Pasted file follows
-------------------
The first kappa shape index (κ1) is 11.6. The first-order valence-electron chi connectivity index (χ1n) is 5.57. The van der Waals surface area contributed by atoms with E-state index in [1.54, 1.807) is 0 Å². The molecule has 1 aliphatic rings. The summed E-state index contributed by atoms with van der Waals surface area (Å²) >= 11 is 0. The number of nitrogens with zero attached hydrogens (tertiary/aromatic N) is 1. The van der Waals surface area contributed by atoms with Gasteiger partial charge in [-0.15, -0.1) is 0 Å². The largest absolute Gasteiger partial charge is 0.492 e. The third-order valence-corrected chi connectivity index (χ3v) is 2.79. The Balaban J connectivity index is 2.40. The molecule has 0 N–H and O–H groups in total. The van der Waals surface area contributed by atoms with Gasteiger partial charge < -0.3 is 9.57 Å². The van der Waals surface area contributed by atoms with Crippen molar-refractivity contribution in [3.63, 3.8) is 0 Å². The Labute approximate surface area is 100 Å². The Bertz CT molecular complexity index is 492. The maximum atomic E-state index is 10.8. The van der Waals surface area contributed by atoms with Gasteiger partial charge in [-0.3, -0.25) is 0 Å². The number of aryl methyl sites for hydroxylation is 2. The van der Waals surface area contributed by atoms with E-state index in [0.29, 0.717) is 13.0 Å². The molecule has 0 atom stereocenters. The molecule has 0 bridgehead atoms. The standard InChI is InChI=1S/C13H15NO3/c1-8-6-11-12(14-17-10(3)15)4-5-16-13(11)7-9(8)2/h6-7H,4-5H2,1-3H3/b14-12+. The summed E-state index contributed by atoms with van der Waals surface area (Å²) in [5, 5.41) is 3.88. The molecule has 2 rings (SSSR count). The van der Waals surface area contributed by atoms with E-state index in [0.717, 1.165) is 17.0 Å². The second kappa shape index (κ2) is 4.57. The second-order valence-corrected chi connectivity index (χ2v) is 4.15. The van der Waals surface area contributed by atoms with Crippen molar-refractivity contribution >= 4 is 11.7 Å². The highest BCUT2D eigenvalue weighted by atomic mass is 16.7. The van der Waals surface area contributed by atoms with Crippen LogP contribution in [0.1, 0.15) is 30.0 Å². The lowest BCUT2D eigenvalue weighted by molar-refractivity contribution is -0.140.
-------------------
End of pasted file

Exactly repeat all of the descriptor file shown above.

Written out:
The first kappa shape index (κ1) is 11.6. The first-order valence-electron chi connectivity index (χ1n) is 5.57. The van der Waals surface area contributed by atoms with E-state index in [1.54, 1.807) is 0 Å². The molecule has 1 aliphatic rings. The summed E-state index contributed by atoms with van der Waals surface area (Å²) >= 11 is 0. The number of nitrogens with zero attached hydrogens (tertiary/aromatic N) is 1. The van der Waals surface area contributed by atoms with Gasteiger partial charge in [-0.15, -0.1) is 0 Å². The largest absolute Gasteiger partial charge is 0.492 e. The third-order valence-corrected chi connectivity index (χ3v) is 2.79. The Balaban J connectivity index is 2.40. The molecule has 0 N–H and O–H groups in total. The van der Waals surface area contributed by atoms with Gasteiger partial charge < -0.3 is 9.57 Å². The van der Waals surface area contributed by atoms with Crippen molar-refractivity contribution in [3.63, 3.8) is 0 Å². The Labute approximate surface area is 100 Å². The Bertz CT molecular complexity index is 492. The maximum atomic E-state index is 10.8. The van der Waals surface area contributed by atoms with Gasteiger partial charge in [-0.3, -0.25) is 0 Å². The number of aryl methyl sites for hydroxylation is 2. The van der Waals surface area contributed by atoms with E-state index in [0.29, 0.717) is 13.0 Å². The molecule has 0 atom stereocenters. The molecule has 0 bridgehead atoms. The standard InChI is InChI=1S/C13H15NO3/c1-8-6-11-12(14-17-10(3)15)4-5-16-13(11)7-9(8)2/h6-7H,4-5H2,1-3H3/b14-12+. The summed E-state index contributed by atoms with van der Waals surface area (Å²) in [5, 5.41) is 3.88. The molecule has 2 rings (SSSR count). The van der Waals surface area contributed by atoms with E-state index in [0.717, 1.165) is 17.0 Å². The second kappa shape index (κ2) is 4.57. The second-order valence-corrected chi connectivity index (χ2v) is 4.15. The van der Waals surface area contributed by atoms with Crippen molar-refractivity contribution >= 4 is 11.7 Å². The highest BCUT2D eigenvalue weighted by atomic mass is 16.7. The van der Waals surface area contributed by atoms with Crippen LogP contribution in [0.1, 0.15) is 30.0 Å². The lowest BCUT2D eigenvalue weighted by molar-refractivity contribution is -0.140.